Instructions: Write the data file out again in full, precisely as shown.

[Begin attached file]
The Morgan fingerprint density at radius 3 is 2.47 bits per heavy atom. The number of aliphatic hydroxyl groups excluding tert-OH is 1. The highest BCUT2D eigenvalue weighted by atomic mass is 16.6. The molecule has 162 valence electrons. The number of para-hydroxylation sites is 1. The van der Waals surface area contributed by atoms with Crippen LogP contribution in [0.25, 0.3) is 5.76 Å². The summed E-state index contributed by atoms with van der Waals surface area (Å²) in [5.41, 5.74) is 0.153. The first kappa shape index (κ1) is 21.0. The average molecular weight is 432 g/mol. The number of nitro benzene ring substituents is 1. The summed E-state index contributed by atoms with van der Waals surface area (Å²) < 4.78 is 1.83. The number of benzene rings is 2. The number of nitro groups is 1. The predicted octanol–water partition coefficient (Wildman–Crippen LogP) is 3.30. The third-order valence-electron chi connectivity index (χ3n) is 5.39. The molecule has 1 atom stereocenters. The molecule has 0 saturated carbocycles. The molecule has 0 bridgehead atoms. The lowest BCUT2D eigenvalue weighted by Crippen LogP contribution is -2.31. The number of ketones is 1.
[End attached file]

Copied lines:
The Morgan fingerprint density at radius 3 is 2.47 bits per heavy atom. The number of aliphatic hydroxyl groups excluding tert-OH is 1. The highest BCUT2D eigenvalue weighted by atomic mass is 16.6. The molecule has 162 valence electrons. The number of para-hydroxylation sites is 1. The van der Waals surface area contributed by atoms with Crippen LogP contribution in [0.25, 0.3) is 5.76 Å². The summed E-state index contributed by atoms with van der Waals surface area (Å²) in [5.41, 5.74) is 0.153. The first kappa shape index (κ1) is 21.0. The average molecular weight is 432 g/mol. The number of nitro benzene ring substituents is 1. The summed E-state index contributed by atoms with van der Waals surface area (Å²) < 4.78 is 1.83. The number of benzene rings is 2. The number of nitro groups is 1. The predicted octanol–water partition coefficient (Wildman–Crippen LogP) is 3.30. The third-order valence-electron chi connectivity index (χ3n) is 5.39. The molecule has 1 atom stereocenters. The molecule has 0 saturated carbocycles. The molecule has 0 bridgehead atoms. The lowest BCUT2D eigenvalue weighted by Crippen LogP contribution is -2.31. The number of ketones is 1.